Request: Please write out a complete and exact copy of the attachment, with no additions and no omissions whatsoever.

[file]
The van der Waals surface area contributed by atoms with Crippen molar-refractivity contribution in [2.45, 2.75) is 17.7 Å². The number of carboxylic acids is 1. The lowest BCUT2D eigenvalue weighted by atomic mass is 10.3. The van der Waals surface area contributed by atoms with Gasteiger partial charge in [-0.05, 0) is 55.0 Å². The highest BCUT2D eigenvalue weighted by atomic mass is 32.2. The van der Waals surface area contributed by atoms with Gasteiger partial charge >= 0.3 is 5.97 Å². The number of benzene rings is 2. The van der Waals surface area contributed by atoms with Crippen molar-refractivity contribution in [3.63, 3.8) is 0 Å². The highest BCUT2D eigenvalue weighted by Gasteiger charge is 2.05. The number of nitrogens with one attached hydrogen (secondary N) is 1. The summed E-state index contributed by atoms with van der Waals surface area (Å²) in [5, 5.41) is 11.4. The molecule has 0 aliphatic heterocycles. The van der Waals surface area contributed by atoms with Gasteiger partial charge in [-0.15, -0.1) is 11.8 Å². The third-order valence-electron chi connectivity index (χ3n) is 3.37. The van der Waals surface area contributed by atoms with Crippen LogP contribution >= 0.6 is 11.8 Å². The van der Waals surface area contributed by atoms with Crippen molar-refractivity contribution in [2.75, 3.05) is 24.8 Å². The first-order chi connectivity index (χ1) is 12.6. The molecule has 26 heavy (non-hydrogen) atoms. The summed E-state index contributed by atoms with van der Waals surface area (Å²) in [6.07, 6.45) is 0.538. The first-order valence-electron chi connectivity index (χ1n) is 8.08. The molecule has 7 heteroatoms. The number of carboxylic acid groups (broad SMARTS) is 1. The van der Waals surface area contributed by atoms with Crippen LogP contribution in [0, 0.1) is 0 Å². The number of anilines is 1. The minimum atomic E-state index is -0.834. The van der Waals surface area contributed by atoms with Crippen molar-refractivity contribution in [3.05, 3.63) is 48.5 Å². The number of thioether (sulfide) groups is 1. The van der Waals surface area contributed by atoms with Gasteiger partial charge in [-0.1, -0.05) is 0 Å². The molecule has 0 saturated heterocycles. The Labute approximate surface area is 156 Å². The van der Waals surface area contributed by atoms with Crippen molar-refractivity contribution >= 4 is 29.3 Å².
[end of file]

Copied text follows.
The van der Waals surface area contributed by atoms with Crippen molar-refractivity contribution in [2.45, 2.75) is 17.7 Å². The number of carboxylic acids is 1. The lowest BCUT2D eigenvalue weighted by atomic mass is 10.3. The van der Waals surface area contributed by atoms with Gasteiger partial charge in [-0.05, 0) is 55.0 Å². The highest BCUT2D eigenvalue weighted by atomic mass is 32.2. The van der Waals surface area contributed by atoms with Gasteiger partial charge >= 0.3 is 5.97 Å². The number of benzene rings is 2. The van der Waals surface area contributed by atoms with Crippen molar-refractivity contribution in [3.63, 3.8) is 0 Å². The highest BCUT2D eigenvalue weighted by Gasteiger charge is 2.05. The number of nitrogens with one attached hydrogen (secondary N) is 1. The summed E-state index contributed by atoms with van der Waals surface area (Å²) in [5, 5.41) is 11.4. The molecule has 0 aliphatic heterocycles. The van der Waals surface area contributed by atoms with Gasteiger partial charge in [-0.15, -0.1) is 11.8 Å². The third-order valence-electron chi connectivity index (χ3n) is 3.37. The van der Waals surface area contributed by atoms with Crippen LogP contribution >= 0.6 is 11.8 Å². The van der Waals surface area contributed by atoms with Crippen molar-refractivity contribution in [2.75, 3.05) is 24.8 Å². The first-order chi connectivity index (χ1) is 12.6. The molecule has 26 heavy (non-hydrogen) atoms. The summed E-state index contributed by atoms with van der Waals surface area (Å²) in [6.07, 6.45) is 0.538. The first-order valence-electron chi connectivity index (χ1n) is 8.08. The molecule has 7 heteroatoms. The number of carboxylic acid groups (broad SMARTS) is 1. The van der Waals surface area contributed by atoms with Crippen LogP contribution in [0, 0.1) is 0 Å². The number of anilines is 1. The minimum atomic E-state index is -0.834. The van der Waals surface area contributed by atoms with Crippen molar-refractivity contribution in [3.05, 3.63) is 48.5 Å². The number of thioether (sulfide) groups is 1. The van der Waals surface area contributed by atoms with Gasteiger partial charge in [-0.1, -0.05) is 0 Å². The molecule has 0 saturated heterocycles. The Labute approximate surface area is 156 Å². The van der Waals surface area contributed by atoms with Crippen molar-refractivity contribution >= 4 is 29.3 Å².